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i "it's possible," because as a kid, i your imagination is what takes you. kids' imagination is crazy. and, for me, that's all i needed. it kind of made me feel ok that i played in the park, _ ithat i did not have a professionall team, that i played with the boys. it kind of made me say it's ok to be a street footballer. _ i really like beckham too. well, of course you do. no—one can cross a ball or bend it like beckham. no, jess. i really like beckham. what is it about normalising sexuality through football that really works well there, do you think? what happens to tony is is he kind of showcases the best part of football — the way that he can be comfortable in his own skin, talking tojess in the game. i mean, it's ok with me. that's kind of what it should be in an ideal world — we would all be in that situation where people feel like when they're playing football, at whatever level it is, they can be their true selves. she should not be running around with all of these men showing their bare legs to 70,000 people!
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she's bringing shame on the family and you three shouldn't encourage her! that scene, for me, says a lot. that could be a huge factor why. a lot of women don't play football because in the asian community, it's seen as you should _ not wear shorts. it's such a huge thing. when i play football with young - asian girls and i remember i showed up in shorts and all- they all were like, "oh, my god — she's wearing. shorts" and they were kind of, like, shocked. so it's still relatable 20 years later. - i think it speaks to a really important issue around seeing the female body as an athlete and not a sexualised object. and i think throughout the whole film as well, there's a — there's a real kind of challenge around comfort, of around being comfortable in yourskin, around being comfortable with what you wear. the film challenges that throughout because even when she's getting measured up for her sari and the tailor woman is saying, "we could even get it around your mosquito". don't worry. one of our designs, even these mosquito bites will look like juicy, juicy mangoes! someone said that to me once when i was getting a sari fitted, and i was like, "this literally bend it like beckham!" i want to play professionally. wow, can you do that? i mean, as ajob, like? sure! not really here, but you can in america.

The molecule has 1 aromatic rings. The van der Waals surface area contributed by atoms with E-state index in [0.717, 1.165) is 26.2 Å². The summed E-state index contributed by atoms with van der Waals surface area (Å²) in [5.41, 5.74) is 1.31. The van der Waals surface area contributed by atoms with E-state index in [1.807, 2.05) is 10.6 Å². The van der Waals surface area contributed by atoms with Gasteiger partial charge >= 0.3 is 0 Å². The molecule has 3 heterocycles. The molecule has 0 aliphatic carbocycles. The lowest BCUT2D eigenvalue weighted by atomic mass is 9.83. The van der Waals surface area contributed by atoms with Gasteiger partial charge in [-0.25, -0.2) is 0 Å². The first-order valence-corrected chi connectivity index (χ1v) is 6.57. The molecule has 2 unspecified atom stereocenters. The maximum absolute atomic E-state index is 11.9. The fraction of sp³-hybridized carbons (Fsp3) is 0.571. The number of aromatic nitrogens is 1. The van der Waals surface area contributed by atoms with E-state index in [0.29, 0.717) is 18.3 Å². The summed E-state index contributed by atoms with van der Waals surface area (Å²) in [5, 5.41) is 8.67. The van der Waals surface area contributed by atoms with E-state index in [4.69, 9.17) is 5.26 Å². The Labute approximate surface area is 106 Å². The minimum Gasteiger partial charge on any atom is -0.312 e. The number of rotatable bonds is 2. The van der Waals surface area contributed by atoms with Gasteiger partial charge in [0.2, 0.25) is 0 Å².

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one of the best things about watching the film now is looking at the development of women's football in this country. now, we're seeing all of the best american players come here and playing in our league. what is that like for you as women's football fans to see that? where women's football is right now, the wsl being one of the few fully professional leagues in the whole entire world, you know, our national team is becoming one of the best in the world, it is such an exciting time for women's football but i just think it's amazing to see the sort of grassroots element of that and what we have now. that's what i would've wanted, desperately, when i was little, is to be able to go and be allowed to play for the school team, because there's actually a girl's team at the school, and i think that's something that we really developed in this country. the wsl's finally being shown on tv, | and about time, because i think now| people can watch women's football and finally engage with it, - because why would people watch i women's football if it's not on tv? how would they watch it? they bend it like beckham, you know, came to mean the bending of rules, rather than breaking the rules